Counsel claims that the addition of paper to rubber is by definition a further working, implying that it is not a surface working. Neither “surface-working” nor “further working” is defined in the tariff. The common meaning of “surface-working” indicates the action of operating or performing work on, or manipulating, the outermost boundary of a material. See 2 Compact Ed., Oxford English Dictionary 3173, 3820 (1987). We conclude that the common meaning of “surface worked” does not exclude attaching a layer to the surface of the primary material, rubber in this case. See also, HQ 084938, dated August 22, 1989 and HQ 955597, dated May 31, 1994, where Customs determined that the term “surface-worked” included two or three layers of plastic laminated together.

The heading 4008 EN gives examples of surface-working as printed, embossed, grooved, channelled and ribbed. It further indicates that plate, sheet, or strip of rubber combined with textile is within the scope of the heading. This can only mean that such combinations are within the definition of “surface-worked” of note 9 to chapter 40.

Counsel asserts that paper combined with rubber is unique, and must be treated differently than textile combined with rubber. Counsel notes that the EN suggests that textile may be present on one surface of rubber for reinforcement purposes only. In the instant product, the paper is creped, stitched and sealed to the rubber. Counsel implies that this working of the paper renders it for more than reinforcement purposes. Rather, the paper is present for texture, appearance and to make the rubber easier to use.

Assuming, arguendo, these claims are factually correct, the EN does not restrict heading 4008 to non-textiles which provide only mere reinforcement to the rubber. Rather, it indicates only that rubber and other combinations remain within the heading if the goods retain the essential character of rubber. Thus, the drafters of the Harmonized System clearly intended that rubber and paper combinations could fall within heading 4008, meet the terms of “surface-working”, and thus the terms of note 9.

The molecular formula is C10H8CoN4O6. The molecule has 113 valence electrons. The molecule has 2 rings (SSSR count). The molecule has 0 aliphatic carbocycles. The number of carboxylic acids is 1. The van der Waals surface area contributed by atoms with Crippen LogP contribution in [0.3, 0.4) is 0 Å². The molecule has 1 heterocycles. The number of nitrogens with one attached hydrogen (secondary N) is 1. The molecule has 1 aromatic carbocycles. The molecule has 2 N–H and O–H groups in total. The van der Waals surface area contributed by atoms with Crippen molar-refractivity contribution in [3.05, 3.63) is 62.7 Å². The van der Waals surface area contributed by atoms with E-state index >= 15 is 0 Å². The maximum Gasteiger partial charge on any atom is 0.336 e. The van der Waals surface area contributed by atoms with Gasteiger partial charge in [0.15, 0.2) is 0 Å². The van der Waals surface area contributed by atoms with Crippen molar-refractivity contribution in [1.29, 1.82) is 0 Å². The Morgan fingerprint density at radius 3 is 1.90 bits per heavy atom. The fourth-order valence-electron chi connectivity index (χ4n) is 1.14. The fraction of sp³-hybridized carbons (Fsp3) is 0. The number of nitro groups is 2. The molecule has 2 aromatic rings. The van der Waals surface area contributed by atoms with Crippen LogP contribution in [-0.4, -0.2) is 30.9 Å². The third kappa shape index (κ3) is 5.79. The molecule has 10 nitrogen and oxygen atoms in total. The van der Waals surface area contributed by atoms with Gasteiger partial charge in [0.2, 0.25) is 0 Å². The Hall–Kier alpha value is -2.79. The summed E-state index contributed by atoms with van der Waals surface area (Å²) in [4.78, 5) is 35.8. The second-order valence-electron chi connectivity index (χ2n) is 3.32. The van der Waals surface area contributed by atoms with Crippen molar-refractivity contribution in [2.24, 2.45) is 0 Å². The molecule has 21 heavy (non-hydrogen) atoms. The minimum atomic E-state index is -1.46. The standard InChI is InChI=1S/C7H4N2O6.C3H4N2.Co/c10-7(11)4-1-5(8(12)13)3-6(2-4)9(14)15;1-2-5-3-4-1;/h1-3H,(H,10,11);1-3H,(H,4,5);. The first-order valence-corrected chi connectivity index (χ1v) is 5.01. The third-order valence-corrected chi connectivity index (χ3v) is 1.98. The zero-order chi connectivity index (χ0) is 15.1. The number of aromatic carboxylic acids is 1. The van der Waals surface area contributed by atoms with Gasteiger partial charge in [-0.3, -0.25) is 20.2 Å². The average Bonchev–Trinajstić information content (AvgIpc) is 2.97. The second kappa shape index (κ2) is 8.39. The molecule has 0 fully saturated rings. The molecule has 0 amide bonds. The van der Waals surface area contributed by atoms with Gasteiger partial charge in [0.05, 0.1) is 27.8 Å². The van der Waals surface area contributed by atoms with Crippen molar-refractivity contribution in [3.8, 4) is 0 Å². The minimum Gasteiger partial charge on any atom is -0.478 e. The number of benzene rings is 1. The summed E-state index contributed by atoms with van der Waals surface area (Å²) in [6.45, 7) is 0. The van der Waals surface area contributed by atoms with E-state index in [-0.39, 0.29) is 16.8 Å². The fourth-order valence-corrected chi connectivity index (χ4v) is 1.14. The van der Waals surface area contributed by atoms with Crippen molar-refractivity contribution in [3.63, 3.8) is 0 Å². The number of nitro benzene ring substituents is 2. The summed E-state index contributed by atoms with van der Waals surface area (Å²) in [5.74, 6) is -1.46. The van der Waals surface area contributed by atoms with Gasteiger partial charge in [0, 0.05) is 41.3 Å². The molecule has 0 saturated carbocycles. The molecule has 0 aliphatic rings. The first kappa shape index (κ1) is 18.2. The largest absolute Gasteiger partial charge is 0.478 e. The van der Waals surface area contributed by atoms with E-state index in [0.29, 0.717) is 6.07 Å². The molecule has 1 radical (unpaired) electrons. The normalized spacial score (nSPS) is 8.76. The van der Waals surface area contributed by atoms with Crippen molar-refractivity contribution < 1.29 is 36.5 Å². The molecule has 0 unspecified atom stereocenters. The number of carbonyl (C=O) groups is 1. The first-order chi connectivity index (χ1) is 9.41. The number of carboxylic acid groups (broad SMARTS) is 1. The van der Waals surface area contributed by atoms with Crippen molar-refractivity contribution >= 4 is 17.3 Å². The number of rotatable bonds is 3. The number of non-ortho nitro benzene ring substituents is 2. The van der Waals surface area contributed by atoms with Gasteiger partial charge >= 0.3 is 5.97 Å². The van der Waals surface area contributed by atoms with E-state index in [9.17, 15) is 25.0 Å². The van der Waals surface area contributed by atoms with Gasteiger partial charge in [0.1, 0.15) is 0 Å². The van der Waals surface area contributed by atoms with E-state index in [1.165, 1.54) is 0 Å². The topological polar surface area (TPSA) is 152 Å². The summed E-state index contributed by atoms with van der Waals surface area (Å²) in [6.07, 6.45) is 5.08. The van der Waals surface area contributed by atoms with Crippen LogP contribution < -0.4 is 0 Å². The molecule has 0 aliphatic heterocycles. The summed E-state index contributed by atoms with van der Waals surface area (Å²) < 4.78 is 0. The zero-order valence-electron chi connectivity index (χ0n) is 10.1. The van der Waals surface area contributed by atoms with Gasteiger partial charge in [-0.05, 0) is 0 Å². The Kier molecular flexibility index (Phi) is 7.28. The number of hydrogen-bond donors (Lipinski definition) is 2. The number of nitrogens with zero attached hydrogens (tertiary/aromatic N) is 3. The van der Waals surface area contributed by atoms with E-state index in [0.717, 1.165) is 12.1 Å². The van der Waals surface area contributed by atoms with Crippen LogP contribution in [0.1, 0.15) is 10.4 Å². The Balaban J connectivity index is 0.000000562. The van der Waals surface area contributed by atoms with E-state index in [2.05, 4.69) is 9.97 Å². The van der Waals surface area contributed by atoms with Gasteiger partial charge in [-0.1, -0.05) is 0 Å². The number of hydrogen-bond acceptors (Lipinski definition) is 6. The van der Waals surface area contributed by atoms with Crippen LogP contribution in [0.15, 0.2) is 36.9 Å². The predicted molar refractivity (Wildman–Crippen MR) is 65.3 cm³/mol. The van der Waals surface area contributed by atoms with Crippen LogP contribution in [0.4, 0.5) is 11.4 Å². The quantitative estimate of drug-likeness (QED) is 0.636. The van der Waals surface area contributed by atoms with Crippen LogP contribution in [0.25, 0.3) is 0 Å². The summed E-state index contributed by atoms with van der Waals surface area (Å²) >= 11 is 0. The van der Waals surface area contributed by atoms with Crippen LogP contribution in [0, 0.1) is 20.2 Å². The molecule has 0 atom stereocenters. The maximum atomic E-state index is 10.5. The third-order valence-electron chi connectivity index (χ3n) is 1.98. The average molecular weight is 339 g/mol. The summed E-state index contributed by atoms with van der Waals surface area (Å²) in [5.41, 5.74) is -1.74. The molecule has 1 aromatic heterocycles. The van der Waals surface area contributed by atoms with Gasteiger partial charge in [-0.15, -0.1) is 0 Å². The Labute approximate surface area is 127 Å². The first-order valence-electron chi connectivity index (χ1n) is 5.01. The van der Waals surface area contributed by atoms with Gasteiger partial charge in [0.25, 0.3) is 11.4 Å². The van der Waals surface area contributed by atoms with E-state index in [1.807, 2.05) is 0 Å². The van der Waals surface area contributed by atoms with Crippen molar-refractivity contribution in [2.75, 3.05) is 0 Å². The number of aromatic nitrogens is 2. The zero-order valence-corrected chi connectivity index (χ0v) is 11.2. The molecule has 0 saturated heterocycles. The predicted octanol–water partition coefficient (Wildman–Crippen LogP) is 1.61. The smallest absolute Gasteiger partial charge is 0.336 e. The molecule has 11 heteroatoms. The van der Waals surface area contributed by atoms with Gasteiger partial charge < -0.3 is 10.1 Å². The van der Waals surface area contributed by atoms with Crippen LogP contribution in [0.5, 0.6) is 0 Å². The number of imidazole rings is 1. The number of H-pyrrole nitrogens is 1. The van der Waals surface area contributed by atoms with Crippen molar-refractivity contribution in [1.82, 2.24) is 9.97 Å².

In the instant product, the paper serves to enhance the strength of the rubber and to make the whole easier to handle. Within the common meaning of the term, the paper sealed to one side of the rubber is a surface-working of the rubber sheet. The sheet is carpet underlay, which provides cushioning and sound and heat insulation to carpeting, characteristics provided by the rubber. The product retains the character of a rubber sheet of heading 4008. It is precisely the type of rubber flooring material that the drafters of the Harmonized System intended to capture within heading 4008. See EN at page 637.

Counsel claims that in HQ 088325, dated March 27, 1991, Customs found a two and a three layered rubber product to be further worked, not surface-worked. The goods, called Low-Fric bars, were profile shapes constructed of rubber with a plastic layer on one side, and in one style, an aluminum layer of reinforcement on the other. We found these bars not classifiable in heading 4008 within the meaning of note 9, describing the goods without defining what attribute led to a finding that they were further worked. On reviewing the file in HQ 088325, we note that the description of the goods given did not fully describe the processing of the low-fric bars. The bars were created in a series of operations that combined a metal extrusion with a block of rubber and a layer of plastic in a mold as well as processes which formed a hole extending from one end of the bar to the other. For these reasons, the goods do not meet the terms of note 9 for profile shapes of heading 4008. We do not believe HQ 088325 supports a finding that the instant goods are further-worked.

Counsel maintains that certain Customs rulings involving rubber layered with another product support its interpretation of further worked. Customs has ruled that the term “further working” covers hemming, while cut to shape has included cutting holes, rounded edges, or interlocking edges. Processing such as gluing sheets together and which results in a sheet does not cause the product to be classifiable as other than a sheet. See HQ 086258, dated July 19, 1990; HQ 083513, dated January 9, 1990; NY 877399, dated September 10, 1992; and HQ 959151, dated June 24, 1996. The facts in each case provide no support for counsel’s contentions in the instant matter.


The carpet underlay in sheet form is classified in subheading 4008.11.50, HTSUS, which provides for plates, sheets, strip, rods and profile shapes, of vulcanized rubber other than hard rubber, of cellular rubber, plates, sheets and strip, other.

The protest should be DENIED. In accordance with Section 3(A)(11)(b) of Customs Directive 099 3550065, dated August 4, 1993, Subject: Revised Protest Directive, you are to mail this decision, together with the Customs Form 19, to the protestant no later than 60 days from the date of this letter. Any reliquidation of the entry or entries in accordance with the decision must be accomplished prior to mailing the decision.

Sixty days from the date of the decision, the Office of Regulations and Rulings will make the decision available to Customs personnel, and to the public on the Customs Home Page on the World Wide Web at www.customs.gov, by means of the Freedom of Information Act, and other methods of public distribution.


John Durant, Director
Commercial Rulings Division

Previous Ruling Next Ruling

See also: